Mike Norby is no longer basking in praise over Houston surpassing enrollment expectations in the federal health insurance marketplace
. Four months later, the story behind the numbers isn't as rosy for the county healthcare program he helps oversee.
Harris Health System—like other programs across the state—hasn't enjoyed the expected savings from the Affordable Care Act
because most of its 48,000 patients eligible for subsidized insurance instead chose to remain enrolled in the county's cheaper taxpayer-funded medical care.
Now, public entities from Houston to El Paso are scrambling to tweak rules to make those who qualify for subsidized insurance ineligible for the local programs.
"We're not seeing much impact at all," said Norby, the chief financial officer for the Harris County system, which spends more than $500 million a year caring for the uninsured.
Texas, which has the nation's highest uninsured rate at about a quarter of the population, far exceeded expectations in the first enrollment drive that ended in mid-April, with more than 733,000 people signing up. Local officials and nonprofits toiled for months to reach the uninsured, investing financial and personnel resources.
Harris Health System trained hundreds of employees to assist with enrollment after identifying that about 15% of the approximately 300,000 enrolled in the county's subsidized medical program qualified for subsidized insurance, Norby said.
"In theory, that would have made a dent in the amount of taxpayer money going toward this," Norby said.
While exact statistics won't be compiled until later this year, Norby said not many people who were eligible for subsidized insurance appear to have dropped out of the county program.
He said those who decided against insurance evaluated the monthly premiums and balanced them against the $10 copay typically required for county services. In addition, the penalty in 2014 for not purchasing insurance will be either 1% of income or $95, whichever is greater — a lower annual cost than the monthly premium.
That penalty will rise in subsequent years, but not fast enough. So Harris County wants to change the rules to force those eligible for a marketplace subsidy to enroll, and make them ineligible for the county program. But because changes can only occur once a year, and must go through a public comment period, they won't be ready by November when the next round of open enrollment in the federal marketplace begins.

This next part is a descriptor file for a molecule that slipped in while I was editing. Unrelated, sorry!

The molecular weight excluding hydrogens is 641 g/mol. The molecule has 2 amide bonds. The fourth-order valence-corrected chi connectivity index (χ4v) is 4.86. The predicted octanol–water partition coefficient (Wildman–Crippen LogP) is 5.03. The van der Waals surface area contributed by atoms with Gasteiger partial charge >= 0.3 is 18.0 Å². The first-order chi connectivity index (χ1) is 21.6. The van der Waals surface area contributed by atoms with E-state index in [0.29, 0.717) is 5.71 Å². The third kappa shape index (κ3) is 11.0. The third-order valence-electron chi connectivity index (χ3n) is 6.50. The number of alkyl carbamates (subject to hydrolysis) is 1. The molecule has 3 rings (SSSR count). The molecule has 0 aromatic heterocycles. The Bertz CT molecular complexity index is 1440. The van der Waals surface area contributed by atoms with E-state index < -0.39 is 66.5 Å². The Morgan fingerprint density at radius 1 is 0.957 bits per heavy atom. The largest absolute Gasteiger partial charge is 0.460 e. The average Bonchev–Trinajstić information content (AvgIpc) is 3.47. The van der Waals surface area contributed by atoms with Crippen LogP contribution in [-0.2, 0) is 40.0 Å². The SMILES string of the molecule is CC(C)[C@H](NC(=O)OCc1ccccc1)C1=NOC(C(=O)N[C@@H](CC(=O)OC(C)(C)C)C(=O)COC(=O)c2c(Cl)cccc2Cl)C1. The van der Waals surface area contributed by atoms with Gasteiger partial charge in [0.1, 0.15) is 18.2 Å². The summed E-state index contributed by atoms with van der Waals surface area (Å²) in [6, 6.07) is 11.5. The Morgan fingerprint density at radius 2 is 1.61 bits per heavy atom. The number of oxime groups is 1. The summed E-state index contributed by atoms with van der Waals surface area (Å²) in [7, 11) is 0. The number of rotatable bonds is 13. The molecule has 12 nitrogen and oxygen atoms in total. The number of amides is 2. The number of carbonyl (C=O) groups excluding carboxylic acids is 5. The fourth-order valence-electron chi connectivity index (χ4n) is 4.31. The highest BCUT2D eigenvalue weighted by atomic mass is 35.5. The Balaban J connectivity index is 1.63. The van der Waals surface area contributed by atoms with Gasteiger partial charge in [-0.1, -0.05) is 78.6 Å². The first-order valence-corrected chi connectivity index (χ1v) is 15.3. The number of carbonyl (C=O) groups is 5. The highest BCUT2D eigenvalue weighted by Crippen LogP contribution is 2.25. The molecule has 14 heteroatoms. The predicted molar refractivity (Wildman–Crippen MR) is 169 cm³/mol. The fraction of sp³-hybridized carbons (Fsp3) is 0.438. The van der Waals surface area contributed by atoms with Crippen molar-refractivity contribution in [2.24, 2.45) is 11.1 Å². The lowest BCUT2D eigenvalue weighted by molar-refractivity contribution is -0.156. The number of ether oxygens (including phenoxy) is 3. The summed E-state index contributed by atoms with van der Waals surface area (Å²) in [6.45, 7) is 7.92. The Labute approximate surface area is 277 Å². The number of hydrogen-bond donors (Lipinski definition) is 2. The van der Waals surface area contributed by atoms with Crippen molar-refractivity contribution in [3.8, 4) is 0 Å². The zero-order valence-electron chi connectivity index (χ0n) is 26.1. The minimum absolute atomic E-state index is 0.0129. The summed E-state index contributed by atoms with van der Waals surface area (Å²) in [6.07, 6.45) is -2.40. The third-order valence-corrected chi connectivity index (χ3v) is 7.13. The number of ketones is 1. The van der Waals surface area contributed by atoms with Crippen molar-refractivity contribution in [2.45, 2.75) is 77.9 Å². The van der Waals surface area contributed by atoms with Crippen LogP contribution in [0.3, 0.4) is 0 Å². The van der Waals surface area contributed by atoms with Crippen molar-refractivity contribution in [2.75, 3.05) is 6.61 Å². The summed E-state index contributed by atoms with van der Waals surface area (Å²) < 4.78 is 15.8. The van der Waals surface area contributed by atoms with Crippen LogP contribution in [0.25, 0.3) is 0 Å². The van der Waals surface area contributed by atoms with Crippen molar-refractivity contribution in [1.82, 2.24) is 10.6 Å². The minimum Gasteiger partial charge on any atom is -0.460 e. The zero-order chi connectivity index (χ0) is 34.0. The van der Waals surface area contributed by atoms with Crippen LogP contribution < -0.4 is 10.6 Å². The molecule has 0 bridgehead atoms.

The situation in El Paso is similar. Of the 644 patients that received enrollment assistance from the University Medical Center of El Paso, 101 selected an insurance plan. Another 188 qualified for subsidies but didn't enroll, said Henry Garcia, the hospital's managed care contracting manager.
More than half the patients didn't qualify for subsidies at all, falling into a "Medicaid gap" created by Texas' decision not to expand the program — another strain on local resources.
Not reaching more people is a loss for the district, which paid $222.8 million in fiscal year 2013 to care for the uninsured, Garcia said in an email.
In Dallas, the Parkland Health and Hospital System invested more than $760 million in the 2013 fiscal year to care for the uninsured. About 16% — or just over 22,000 — of the 140,000 patients in charity programs qualified for a marketplace subsidy. The hospital helped some 14,000 enroll, said Bob Reed, Parkland's vice president of patient services.
"With the greatest number of our population falling into that Medicaid gap or not qualifying for that subsidy we weren't expecting a big rush of people," Reed said. And yet, "I would have hoped for more. I would have really hoped for more."
The hospital district in Travis County, which serves Austin, also wants to change its requirements for local assistance to force anyone eligible for a subsidy to buy insurance, said Ginette Magaņa, a Central Health program specialist. In 2012, hospital district taxes increased to help cover the more than $100 million a year it costs to care for the uninsured.
San Antonio appears to be one of the few success stories, possibly because it requires users to pay a monthly fee of $20 to $300 depending on income, said Virginia Mika, executive director of the CareLink program. CareLink had estimated a drop of between 20% and 25% in membership due to the Affordable Care Act, and expectations have been met, she said.
"They were already familiar with paying a monthly obligation to us and that would be the premium, so it wasn't a big change," Mika said.